In addition to nutrition education, behavioral approaches are another option for addressing low consumption of nutrients or food groups. Challenges that prevent individuals from making choices that best align with the DGA include treating losses differently than gains, remaining within the status quo, and placing greater value on the present time as opposed to the future (Kahneman and Tversky, 1984; Loewenstein, 1988; Dhar and Wertenbroch, 2000; USDA/ERS, 2007). The phase I report (NASEM, 2016) included a brief review of behavioral economics approaches that may help individuals to overcome these challenges and that could be applied in WIC (see Appendix M for WIC-specific examples).

RESULTS FROM USE OF THE DECISION TREE

The committee’s final proposed revisions to the food packages, which are presented in Chapter 6, are based on information in Chapters 1 through 4; considerations described above in the section titled “Challenges with Translating the Decision Tree Outcomes into Potential Actions”; and outcomes of this chapter’s decision tree process, as detailed in Tables 5-2 through 5-10. The tables present all nutrient and food groups of lower, middle, and higher priority; a brief discussion of higher-priority nutrients and food groups and preliminary potential actions is provided here.

Evaluation of Priority Nutrients and Potential Actions

Priority Nutrients Across Subgroups of Women and Children

Across subgroups of women (see Tables 5-2 through 5-4) and children (see Table 5-5), fiber, potassium, sodium, and added sugars were considered to be higher priority, with intakes of sodium, and added sugars being excessive. For all women (except for postpartum women) and children, excessive saturated fat intake was also a higher-priority (saturated fat is a middle priority for postpartum women). For breastfeeding women (see Table 5-4) and children ages 1 to less than 5 years (see Table 5-5), there were no additional higher-priority nutrients. Proposed actions to address low fiber and potassium intakes include increasing the CVV or requiring an option for canned legumes as a means of adding convenience and, therefore, promoting intake. Added sugars and sodium are already limited in WIC foods,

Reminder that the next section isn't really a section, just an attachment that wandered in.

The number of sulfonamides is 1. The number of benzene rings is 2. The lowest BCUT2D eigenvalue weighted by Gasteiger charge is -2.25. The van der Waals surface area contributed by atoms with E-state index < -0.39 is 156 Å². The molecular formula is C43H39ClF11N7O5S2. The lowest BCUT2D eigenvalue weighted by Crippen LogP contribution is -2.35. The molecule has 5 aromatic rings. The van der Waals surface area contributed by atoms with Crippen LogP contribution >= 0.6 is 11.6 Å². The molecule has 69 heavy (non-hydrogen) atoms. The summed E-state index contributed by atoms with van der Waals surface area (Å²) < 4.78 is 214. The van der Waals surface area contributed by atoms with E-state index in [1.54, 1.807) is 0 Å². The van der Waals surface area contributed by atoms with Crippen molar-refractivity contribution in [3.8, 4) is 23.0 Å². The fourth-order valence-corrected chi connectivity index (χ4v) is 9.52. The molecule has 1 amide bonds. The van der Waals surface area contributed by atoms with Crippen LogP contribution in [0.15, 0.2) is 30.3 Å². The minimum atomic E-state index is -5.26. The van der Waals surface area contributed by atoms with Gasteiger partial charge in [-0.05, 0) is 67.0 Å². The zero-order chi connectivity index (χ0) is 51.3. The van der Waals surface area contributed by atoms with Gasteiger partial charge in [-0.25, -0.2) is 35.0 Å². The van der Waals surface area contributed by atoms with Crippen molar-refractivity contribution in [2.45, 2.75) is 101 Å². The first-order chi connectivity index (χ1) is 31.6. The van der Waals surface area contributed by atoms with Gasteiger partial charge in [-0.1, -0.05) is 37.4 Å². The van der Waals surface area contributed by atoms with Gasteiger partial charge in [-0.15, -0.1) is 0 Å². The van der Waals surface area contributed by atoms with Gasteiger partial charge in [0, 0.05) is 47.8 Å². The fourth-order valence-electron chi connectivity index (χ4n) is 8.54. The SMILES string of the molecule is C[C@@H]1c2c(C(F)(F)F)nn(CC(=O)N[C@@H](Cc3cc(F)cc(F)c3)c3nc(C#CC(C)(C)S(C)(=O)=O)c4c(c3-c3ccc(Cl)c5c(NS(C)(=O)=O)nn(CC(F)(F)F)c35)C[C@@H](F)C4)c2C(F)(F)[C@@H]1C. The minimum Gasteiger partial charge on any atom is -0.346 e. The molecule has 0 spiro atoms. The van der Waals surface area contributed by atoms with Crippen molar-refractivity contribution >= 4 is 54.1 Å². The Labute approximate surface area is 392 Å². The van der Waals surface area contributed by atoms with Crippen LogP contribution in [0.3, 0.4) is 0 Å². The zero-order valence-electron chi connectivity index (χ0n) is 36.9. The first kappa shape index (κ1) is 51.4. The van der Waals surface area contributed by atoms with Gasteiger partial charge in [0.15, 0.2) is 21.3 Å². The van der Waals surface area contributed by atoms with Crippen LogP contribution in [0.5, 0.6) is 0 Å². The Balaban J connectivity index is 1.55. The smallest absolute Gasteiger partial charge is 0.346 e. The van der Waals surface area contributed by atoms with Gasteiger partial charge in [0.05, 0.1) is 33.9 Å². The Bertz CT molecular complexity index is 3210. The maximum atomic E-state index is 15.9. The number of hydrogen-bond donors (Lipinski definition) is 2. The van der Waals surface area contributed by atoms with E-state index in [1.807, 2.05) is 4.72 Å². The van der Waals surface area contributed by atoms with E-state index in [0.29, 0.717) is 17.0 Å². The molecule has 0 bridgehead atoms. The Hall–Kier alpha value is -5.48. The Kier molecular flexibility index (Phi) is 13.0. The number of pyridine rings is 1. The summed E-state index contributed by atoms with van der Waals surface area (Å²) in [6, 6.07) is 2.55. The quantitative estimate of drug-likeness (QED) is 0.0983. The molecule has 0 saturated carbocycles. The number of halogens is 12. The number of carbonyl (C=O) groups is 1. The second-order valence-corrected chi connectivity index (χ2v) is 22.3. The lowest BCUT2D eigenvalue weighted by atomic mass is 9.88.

Suggested Citation:"5 Nutrient and Food Group Priorities for the WIC Food Packages." National Academies of Sciences, Engineering, and Medicine. 2017. Review of WIC Food Packages: Improving Balance and Choice: Final Report. Washington, DC: The National Academies Press. doi: 10.17226/23655.
×

TABLE 5-2 Nutrient Priorities and Preliminary Actions, Food Package V for Pregnant Women